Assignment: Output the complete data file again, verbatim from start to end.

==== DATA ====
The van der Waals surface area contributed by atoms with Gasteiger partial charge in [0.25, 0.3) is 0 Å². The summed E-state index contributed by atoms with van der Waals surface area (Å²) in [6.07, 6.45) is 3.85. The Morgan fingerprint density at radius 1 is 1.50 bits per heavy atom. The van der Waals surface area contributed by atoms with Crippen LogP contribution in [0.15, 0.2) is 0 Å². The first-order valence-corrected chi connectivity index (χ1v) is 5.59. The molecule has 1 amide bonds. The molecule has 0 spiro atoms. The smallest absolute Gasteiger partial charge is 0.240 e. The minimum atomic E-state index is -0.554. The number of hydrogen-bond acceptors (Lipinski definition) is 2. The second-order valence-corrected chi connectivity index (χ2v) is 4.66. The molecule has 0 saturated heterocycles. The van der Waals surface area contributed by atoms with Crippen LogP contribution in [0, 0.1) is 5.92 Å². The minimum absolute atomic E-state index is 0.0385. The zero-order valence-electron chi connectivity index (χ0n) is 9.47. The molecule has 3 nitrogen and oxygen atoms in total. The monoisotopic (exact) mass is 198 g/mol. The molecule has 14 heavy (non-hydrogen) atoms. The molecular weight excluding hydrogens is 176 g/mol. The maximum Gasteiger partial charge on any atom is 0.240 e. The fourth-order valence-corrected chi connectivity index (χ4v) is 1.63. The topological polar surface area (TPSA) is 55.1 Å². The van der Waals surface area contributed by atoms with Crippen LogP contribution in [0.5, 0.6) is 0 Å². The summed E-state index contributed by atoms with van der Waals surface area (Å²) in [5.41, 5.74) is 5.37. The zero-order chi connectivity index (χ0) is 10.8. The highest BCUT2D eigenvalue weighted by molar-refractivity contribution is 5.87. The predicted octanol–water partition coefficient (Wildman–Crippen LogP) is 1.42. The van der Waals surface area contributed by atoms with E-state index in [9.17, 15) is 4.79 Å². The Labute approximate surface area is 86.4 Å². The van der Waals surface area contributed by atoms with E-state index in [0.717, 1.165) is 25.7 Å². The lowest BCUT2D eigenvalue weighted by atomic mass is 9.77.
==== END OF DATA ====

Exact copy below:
The van der Waals surface area contributed by atoms with Gasteiger partial charge in [0.25, 0.3) is 0 Å². The summed E-state index contributed by atoms with van der Waals surface area (Å²) in [6.07, 6.45) is 3.85. The Morgan fingerprint density at radius 1 is 1.50 bits per heavy atom. The van der Waals surface area contributed by atoms with Crippen LogP contribution in [0.15, 0.2) is 0 Å². The first-order valence-corrected chi connectivity index (χ1v) is 5.59. The molecule has 1 amide bonds. The molecule has 0 spiro atoms. The smallest absolute Gasteiger partial charge is 0.240 e. The minimum atomic E-state index is -0.554. The number of hydrogen-bond acceptors (Lipinski definition) is 2. The second-order valence-corrected chi connectivity index (χ2v) is 4.66. The molecule has 0 saturated heterocycles. The van der Waals surface area contributed by atoms with Crippen LogP contribution in [0, 0.1) is 5.92 Å². The minimum absolute atomic E-state index is 0.0385. The zero-order valence-electron chi connectivity index (χ0n) is 9.47. The molecule has 3 nitrogen and oxygen atoms in total. The monoisotopic (exact) mass is 198 g/mol. The molecule has 14 heavy (non-hydrogen) atoms. The molecular weight excluding hydrogens is 176 g/mol. The maximum Gasteiger partial charge on any atom is 0.240 e. The fourth-order valence-corrected chi connectivity index (χ4v) is 1.63. The topological polar surface area (TPSA) is 55.1 Å². The van der Waals surface area contributed by atoms with Crippen LogP contribution in [0.5, 0.6) is 0 Å². The summed E-state index contributed by atoms with van der Waals surface area (Å²) in [5.41, 5.74) is 5.37. The zero-order chi connectivity index (χ0) is 10.8. The highest BCUT2D eigenvalue weighted by molar-refractivity contribution is 5.87. The predicted octanol–water partition coefficient (Wildman–Crippen LogP) is 1.42. The van der Waals surface area contributed by atoms with E-state index in [9.17, 15) is 4.79 Å². The Labute approximate surface area is 86.4 Å². The van der Waals surface area contributed by atoms with E-state index in [0.717, 1.165) is 25.7 Å². The lowest BCUT2D eigenvalue weighted by atomic mass is 9.77.